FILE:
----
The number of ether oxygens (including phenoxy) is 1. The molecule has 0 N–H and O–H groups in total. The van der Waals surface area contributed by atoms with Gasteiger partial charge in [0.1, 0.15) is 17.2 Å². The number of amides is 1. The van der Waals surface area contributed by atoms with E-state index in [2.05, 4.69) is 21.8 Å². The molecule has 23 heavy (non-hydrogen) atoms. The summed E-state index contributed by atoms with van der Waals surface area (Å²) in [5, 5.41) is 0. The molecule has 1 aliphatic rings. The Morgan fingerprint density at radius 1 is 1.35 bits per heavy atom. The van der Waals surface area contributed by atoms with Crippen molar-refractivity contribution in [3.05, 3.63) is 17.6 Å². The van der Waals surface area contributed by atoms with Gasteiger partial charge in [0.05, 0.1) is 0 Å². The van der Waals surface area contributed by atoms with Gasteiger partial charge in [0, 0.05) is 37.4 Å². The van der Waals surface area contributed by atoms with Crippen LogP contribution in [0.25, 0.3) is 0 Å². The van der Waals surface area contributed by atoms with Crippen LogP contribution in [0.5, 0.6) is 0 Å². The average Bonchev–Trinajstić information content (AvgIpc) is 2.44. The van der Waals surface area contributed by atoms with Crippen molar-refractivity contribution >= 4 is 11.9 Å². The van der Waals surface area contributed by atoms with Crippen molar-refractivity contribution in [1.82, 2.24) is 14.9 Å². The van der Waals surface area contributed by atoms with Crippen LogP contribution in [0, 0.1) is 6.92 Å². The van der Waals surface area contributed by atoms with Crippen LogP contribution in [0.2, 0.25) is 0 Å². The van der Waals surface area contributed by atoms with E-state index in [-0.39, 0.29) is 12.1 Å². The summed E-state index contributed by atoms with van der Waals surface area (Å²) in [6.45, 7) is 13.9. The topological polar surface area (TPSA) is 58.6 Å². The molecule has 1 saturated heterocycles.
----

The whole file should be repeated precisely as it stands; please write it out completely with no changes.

The number of ether oxygens (including phenoxy) is 1. The molecule has 0 N–H and O–H groups in total. The van der Waals surface area contributed by atoms with Gasteiger partial charge in [0.1, 0.15) is 17.2 Å². The number of amides is 1. The van der Waals surface area contributed by atoms with E-state index in [2.05, 4.69) is 21.8 Å². The molecule has 23 heavy (non-hydrogen) atoms. The summed E-state index contributed by atoms with van der Waals surface area (Å²) in [5, 5.41) is 0. The molecule has 1 aliphatic rings. The Morgan fingerprint density at radius 1 is 1.35 bits per heavy atom. The van der Waals surface area contributed by atoms with Crippen molar-refractivity contribution in [3.05, 3.63) is 17.6 Å². The van der Waals surface area contributed by atoms with Gasteiger partial charge in [0.05, 0.1) is 0 Å². The van der Waals surface area contributed by atoms with Gasteiger partial charge in [0, 0.05) is 37.4 Å². The van der Waals surface area contributed by atoms with Crippen LogP contribution in [0.25, 0.3) is 0 Å². The van der Waals surface area contributed by atoms with Crippen LogP contribution in [0.5, 0.6) is 0 Å². The average Bonchev–Trinajstić information content (AvgIpc) is 2.44. The van der Waals surface area contributed by atoms with Crippen molar-refractivity contribution >= 4 is 11.9 Å². The van der Waals surface area contributed by atoms with Crippen molar-refractivity contribution in [1.82, 2.24) is 14.9 Å². The van der Waals surface area contributed by atoms with Crippen LogP contribution in [0, 0.1) is 6.92 Å². The van der Waals surface area contributed by atoms with Crippen LogP contribution in [0.2, 0.25) is 0 Å². The van der Waals surface area contributed by atoms with E-state index in [-0.39, 0.29) is 12.1 Å². The summed E-state index contributed by atoms with van der Waals surface area (Å²) in [6.45, 7) is 13.9. The topological polar surface area (TPSA) is 58.6 Å². The molecule has 1 saturated heterocycles.